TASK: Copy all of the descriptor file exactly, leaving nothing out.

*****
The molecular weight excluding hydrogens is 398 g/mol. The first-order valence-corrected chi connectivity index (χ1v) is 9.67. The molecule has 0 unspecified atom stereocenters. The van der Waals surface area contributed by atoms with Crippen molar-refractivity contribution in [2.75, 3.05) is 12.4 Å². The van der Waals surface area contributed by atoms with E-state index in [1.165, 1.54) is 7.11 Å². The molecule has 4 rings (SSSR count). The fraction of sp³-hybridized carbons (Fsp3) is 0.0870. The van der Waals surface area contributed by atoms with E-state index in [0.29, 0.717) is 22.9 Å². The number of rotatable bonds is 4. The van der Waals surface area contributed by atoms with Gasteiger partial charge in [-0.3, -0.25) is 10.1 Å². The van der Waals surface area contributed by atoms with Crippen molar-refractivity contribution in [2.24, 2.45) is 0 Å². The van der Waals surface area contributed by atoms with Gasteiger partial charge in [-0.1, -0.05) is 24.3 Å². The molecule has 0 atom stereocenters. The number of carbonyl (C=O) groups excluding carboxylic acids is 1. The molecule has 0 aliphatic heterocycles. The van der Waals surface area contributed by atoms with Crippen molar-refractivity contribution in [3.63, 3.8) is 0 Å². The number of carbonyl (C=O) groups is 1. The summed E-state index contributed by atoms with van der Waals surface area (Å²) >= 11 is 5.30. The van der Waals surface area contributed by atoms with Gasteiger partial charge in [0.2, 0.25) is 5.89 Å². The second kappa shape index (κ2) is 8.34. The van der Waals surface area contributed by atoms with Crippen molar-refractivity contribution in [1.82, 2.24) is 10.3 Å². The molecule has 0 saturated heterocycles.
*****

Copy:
The molecular weight excluding hydrogens is 398 g/mol. The first-order valence-corrected chi connectivity index (χ1v) is 9.67. The molecule has 0 unspecified atom stereocenters. The van der Waals surface area contributed by atoms with Crippen molar-refractivity contribution in [2.75, 3.05) is 12.4 Å². The van der Waals surface area contributed by atoms with E-state index in [1.165, 1.54) is 7.11 Å². The molecule has 4 rings (SSSR count). The fraction of sp³-hybridized carbons (Fsp3) is 0.0870. The van der Waals surface area contributed by atoms with E-state index in [0.29, 0.717) is 22.9 Å². The number of rotatable bonds is 4. The van der Waals surface area contributed by atoms with Gasteiger partial charge in [-0.3, -0.25) is 10.1 Å². The van der Waals surface area contributed by atoms with Crippen molar-refractivity contribution in [2.24, 2.45) is 0 Å². The van der Waals surface area contributed by atoms with Gasteiger partial charge in [-0.1, -0.05) is 24.3 Å². The molecule has 0 atom stereocenters. The number of carbonyl (C=O) groups excluding carboxylic acids is 1. The molecule has 0 aliphatic heterocycles. The van der Waals surface area contributed by atoms with Crippen molar-refractivity contribution in [3.63, 3.8) is 0 Å². The number of carbonyl (C=O) groups is 1. The summed E-state index contributed by atoms with van der Waals surface area (Å²) >= 11 is 5.30. The van der Waals surface area contributed by atoms with Gasteiger partial charge in [0.2, 0.25) is 5.89 Å². The second kappa shape index (κ2) is 8.34. The van der Waals surface area contributed by atoms with Crippen molar-refractivity contribution in [1.82, 2.24) is 10.3 Å². The molecule has 0 saturated heterocycles.